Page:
Introduction: Haifa as a Mixed City
All localities in Israel are divided into three groups according to their ethnic composition: Jewish, Arab and mixed. According to the Israel Central Bureau of Statistics (CBS), eight urban localities are defined as mixed. These towns "with a large majority of Jews, but with a considerable minority of Arabs" are: Jerusalem, Tel Aviv-Yafo, Haifa, Akko, Ramla, Lod, Ma'alotTorshiha and Nazerat Illit (CBS, Statistical Abstract of Israel 2010, 2011, 29). Life in these cities is a subject of heated academic and public discussions. Academics who study planning and development strategies, distribution of housing, public space and resources believe that on the one hand, Arab neighborhoods are treated as 'internal frontiers' into which Jewish presence keeps expanding thus turning mixed cities into urban ethnocracies, where citizenship is unequal, and resources and services are allocated on the basis of ethnicity rather than residency (Yiftachel, and Yacobi 2003, 680, 690). On the other hand, the mixed city context may be favorable for forming perceptions of coexistence (Falah et al. 2000, 792). Among the mixed urban localities, Haifa, the third largest city of Israel, has gained the reputation of a model of tolerance among mixed localities. This might be partially explained by the history of Haifa, where Jews and Arabs lived under the same municipality prior to the establishment of the state of Israel in 1948 (Yacobi 2009, 1). In the empirical study conducted by Falah et al., the ranking for positive perceptions of coexistence is highest in Haifa for Arab respondents and second highest for Jewish respondents (2000, 787). At the same time, the international conference From Mixed to Shared: The Haifa Alternative organized by the NGO New Israel Fund reported results of a study based on the discussions with 165 residents in 22 focus groups which indicated that "the majority of the town's residents live in a sort of cultural indifference devoid of neither desire to interact with members of other populations nor outright hostility" (New Israel Fund 2010). In addition, like in other Israeli towns, the interethnic relations in Haifa visibly deteriorated in the period of the 2nd Intifada also known as Intifada Al Aqsa (2000-2005), when there were several terrorist attacks in Haifa buses and restaurants and clashes between Arab demonstrators and policemen. Animosities that soared in that period were hardly alleviated by the fact that among the victims of the terrorists were not only Jewish but also Arab and Druze residents of Haifa.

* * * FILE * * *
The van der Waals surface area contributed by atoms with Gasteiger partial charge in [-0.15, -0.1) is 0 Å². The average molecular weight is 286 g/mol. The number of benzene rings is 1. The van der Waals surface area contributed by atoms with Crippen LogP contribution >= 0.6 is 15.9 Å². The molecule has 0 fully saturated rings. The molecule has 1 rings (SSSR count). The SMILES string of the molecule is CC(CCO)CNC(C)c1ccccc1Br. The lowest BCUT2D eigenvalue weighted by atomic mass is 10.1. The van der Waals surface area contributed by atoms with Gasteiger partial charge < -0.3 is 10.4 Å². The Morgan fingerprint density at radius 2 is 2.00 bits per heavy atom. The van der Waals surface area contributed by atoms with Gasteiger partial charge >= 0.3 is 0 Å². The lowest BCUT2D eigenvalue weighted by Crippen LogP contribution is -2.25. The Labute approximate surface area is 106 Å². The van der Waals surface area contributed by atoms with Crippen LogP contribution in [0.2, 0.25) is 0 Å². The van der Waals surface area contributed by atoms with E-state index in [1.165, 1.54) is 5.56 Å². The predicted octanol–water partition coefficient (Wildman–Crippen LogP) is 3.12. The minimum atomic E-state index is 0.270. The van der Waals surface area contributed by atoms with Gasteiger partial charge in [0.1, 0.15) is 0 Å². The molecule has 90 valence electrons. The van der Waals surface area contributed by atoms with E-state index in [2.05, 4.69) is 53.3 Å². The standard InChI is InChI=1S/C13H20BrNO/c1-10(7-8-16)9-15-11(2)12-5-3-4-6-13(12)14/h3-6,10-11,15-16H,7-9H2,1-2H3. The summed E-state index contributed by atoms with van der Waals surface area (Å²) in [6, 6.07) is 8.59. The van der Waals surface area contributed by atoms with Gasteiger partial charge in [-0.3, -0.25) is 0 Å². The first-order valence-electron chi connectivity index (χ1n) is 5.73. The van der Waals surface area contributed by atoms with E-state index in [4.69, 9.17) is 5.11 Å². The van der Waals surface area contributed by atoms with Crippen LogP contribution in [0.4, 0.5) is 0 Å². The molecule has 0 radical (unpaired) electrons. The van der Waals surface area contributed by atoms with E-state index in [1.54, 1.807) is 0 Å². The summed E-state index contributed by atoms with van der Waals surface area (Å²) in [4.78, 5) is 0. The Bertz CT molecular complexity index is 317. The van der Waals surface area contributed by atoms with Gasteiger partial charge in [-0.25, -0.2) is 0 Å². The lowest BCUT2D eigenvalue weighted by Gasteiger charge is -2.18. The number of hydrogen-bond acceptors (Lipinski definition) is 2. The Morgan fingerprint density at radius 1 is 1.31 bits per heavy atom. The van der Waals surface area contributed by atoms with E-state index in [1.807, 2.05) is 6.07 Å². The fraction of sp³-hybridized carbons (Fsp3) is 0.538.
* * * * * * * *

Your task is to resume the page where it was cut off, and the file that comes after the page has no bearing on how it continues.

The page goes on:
The total population of the Haifa district which includes the city's suburbs is 880,000. The Arab sector makes 213,600, the rest being "Jews and others" (CBS, Statistical Abstract of Israel 2009, 2010, 106). (2) Like other mixed cities, Haifa is still ethnically divided into the so called